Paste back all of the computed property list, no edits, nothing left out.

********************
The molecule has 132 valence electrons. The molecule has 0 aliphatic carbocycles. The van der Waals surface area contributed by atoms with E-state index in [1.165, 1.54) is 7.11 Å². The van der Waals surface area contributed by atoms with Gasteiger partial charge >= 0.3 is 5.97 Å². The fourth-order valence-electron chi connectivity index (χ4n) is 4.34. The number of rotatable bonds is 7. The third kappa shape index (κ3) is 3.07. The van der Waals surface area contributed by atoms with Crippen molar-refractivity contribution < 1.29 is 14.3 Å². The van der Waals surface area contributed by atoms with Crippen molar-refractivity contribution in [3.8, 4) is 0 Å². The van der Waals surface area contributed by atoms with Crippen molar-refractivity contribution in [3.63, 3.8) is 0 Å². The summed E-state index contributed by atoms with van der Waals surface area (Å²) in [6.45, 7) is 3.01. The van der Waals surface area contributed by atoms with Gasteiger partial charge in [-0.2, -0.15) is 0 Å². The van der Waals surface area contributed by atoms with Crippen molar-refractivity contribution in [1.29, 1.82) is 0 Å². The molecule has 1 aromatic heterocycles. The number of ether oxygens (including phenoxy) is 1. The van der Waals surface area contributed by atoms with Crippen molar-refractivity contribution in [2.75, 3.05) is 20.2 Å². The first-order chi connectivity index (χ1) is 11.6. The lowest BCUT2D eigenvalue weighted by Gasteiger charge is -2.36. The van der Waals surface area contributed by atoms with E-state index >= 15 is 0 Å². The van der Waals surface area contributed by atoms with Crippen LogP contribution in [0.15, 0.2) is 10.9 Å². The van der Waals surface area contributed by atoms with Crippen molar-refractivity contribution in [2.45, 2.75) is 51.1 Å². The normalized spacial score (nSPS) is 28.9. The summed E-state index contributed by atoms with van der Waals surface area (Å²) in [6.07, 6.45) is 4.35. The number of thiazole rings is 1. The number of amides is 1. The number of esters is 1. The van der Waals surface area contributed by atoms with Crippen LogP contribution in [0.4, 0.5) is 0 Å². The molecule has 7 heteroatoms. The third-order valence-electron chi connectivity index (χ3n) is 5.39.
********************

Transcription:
The molecule has 132 valence electrons. The molecule has 0 aliphatic carbocycles. The van der Waals surface area contributed by atoms with E-state index in [1.165, 1.54) is 7.11 Å². The van der Waals surface area contributed by atoms with Gasteiger partial charge >= 0.3 is 5.97 Å². The fourth-order valence-electron chi connectivity index (χ4n) is 4.34. The number of rotatable bonds is 7. The third kappa shape index (κ3) is 3.07. The van der Waals surface area contributed by atoms with Crippen molar-refractivity contribution < 1.29 is 14.3 Å². The van der Waals surface area contributed by atoms with Crippen molar-refractivity contribution in [3.8, 4) is 0 Å². The van der Waals surface area contributed by atoms with Crippen molar-refractivity contribution in [3.63, 3.8) is 0 Å². The summed E-state index contributed by atoms with van der Waals surface area (Å²) in [6.45, 7) is 3.01. The van der Waals surface area contributed by atoms with Gasteiger partial charge in [-0.2, -0.15) is 0 Å². The van der Waals surface area contributed by atoms with Crippen molar-refractivity contribution in [1.29, 1.82) is 0 Å². The molecule has 1 aromatic heterocycles. The number of ether oxygens (including phenoxy) is 1. The van der Waals surface area contributed by atoms with Crippen molar-refractivity contribution in [2.75, 3.05) is 20.2 Å². The first-order chi connectivity index (χ1) is 11.6. The lowest BCUT2D eigenvalue weighted by Gasteiger charge is -2.36. The van der Waals surface area contributed by atoms with E-state index >= 15 is 0 Å². The van der Waals surface area contributed by atoms with Crippen LogP contribution in [0.15, 0.2) is 10.9 Å². The van der Waals surface area contributed by atoms with Crippen molar-refractivity contribution in [2.45, 2.75) is 51.1 Å². The normalized spacial score (nSPS) is 28.9. The summed E-state index contributed by atoms with van der Waals surface area (Å²) in [6.07, 6.45) is 4.35. The number of thiazole rings is 1. The number of amides is 1. The number of esters is 1. The van der Waals surface area contributed by atoms with Crippen LogP contribution in [0.4, 0.5) is 0 Å². The molecule has 7 heteroatoms. The third-order valence-electron chi connectivity index (χ3n) is 5.39.